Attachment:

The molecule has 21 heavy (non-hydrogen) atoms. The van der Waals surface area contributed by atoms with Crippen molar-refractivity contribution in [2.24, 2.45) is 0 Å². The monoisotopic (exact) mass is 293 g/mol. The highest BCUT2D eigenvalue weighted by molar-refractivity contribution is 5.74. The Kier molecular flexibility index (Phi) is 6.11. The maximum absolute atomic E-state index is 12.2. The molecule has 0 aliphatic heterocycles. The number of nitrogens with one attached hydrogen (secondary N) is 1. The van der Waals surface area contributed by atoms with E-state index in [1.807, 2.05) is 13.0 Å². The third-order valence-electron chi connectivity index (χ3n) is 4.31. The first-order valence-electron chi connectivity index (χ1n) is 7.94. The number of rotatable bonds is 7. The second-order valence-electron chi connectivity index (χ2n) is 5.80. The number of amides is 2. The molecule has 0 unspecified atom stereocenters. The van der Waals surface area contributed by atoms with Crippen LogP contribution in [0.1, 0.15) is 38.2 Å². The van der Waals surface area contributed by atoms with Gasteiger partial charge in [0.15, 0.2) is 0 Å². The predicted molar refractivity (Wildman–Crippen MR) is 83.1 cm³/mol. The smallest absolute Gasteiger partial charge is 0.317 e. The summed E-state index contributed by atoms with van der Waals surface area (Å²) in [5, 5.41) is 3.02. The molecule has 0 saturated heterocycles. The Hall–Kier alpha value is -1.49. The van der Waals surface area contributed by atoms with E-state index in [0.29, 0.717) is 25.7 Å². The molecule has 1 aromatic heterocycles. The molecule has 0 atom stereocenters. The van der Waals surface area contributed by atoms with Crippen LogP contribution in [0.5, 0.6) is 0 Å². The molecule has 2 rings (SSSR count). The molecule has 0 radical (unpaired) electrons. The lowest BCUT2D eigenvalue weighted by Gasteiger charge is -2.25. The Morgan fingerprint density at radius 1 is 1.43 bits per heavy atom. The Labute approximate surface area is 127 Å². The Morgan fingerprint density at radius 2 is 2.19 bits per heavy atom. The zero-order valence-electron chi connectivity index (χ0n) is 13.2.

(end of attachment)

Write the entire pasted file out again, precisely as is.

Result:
The molecule has 21 heavy (non-hydrogen) atoms. The van der Waals surface area contributed by atoms with Crippen molar-refractivity contribution in [2.24, 2.45) is 0 Å². The monoisotopic (exact) mass is 293 g/mol. The highest BCUT2D eigenvalue weighted by molar-refractivity contribution is 5.74. The Kier molecular flexibility index (Phi) is 6.11. The maximum absolute atomic E-state index is 12.2. The molecule has 0 aliphatic heterocycles. The number of nitrogens with one attached hydrogen (secondary N) is 1. The van der Waals surface area contributed by atoms with E-state index in [1.807, 2.05) is 13.0 Å². The third-order valence-electron chi connectivity index (χ3n) is 4.31. The first-order valence-electron chi connectivity index (χ1n) is 7.94. The number of rotatable bonds is 7. The second-order valence-electron chi connectivity index (χ2n) is 5.80. The number of amides is 2. The molecule has 0 unspecified atom stereocenters. The van der Waals surface area contributed by atoms with Crippen LogP contribution in [0.1, 0.15) is 38.2 Å². The van der Waals surface area contributed by atoms with Gasteiger partial charge in [0.15, 0.2) is 0 Å². The predicted molar refractivity (Wildman–Crippen MR) is 83.1 cm³/mol. The smallest absolute Gasteiger partial charge is 0.317 e. The summed E-state index contributed by atoms with van der Waals surface area (Å²) in [5, 5.41) is 3.02. The molecule has 0 saturated heterocycles. The Hall–Kier alpha value is -1.49. The van der Waals surface area contributed by atoms with E-state index in [0.29, 0.717) is 25.7 Å². The molecule has 1 aromatic heterocycles. The molecule has 0 atom stereocenters. The van der Waals surface area contributed by atoms with Crippen LogP contribution in [0.5, 0.6) is 0 Å². The molecule has 2 rings (SSSR count). The molecule has 0 radical (unpaired) electrons. The lowest BCUT2D eigenvalue weighted by Gasteiger charge is -2.25. The Morgan fingerprint density at radius 1 is 1.43 bits per heavy atom. The Labute approximate surface area is 127 Å². The Morgan fingerprint density at radius 2 is 2.19 bits per heavy atom. The zero-order valence-electron chi connectivity index (χ0n) is 13.2.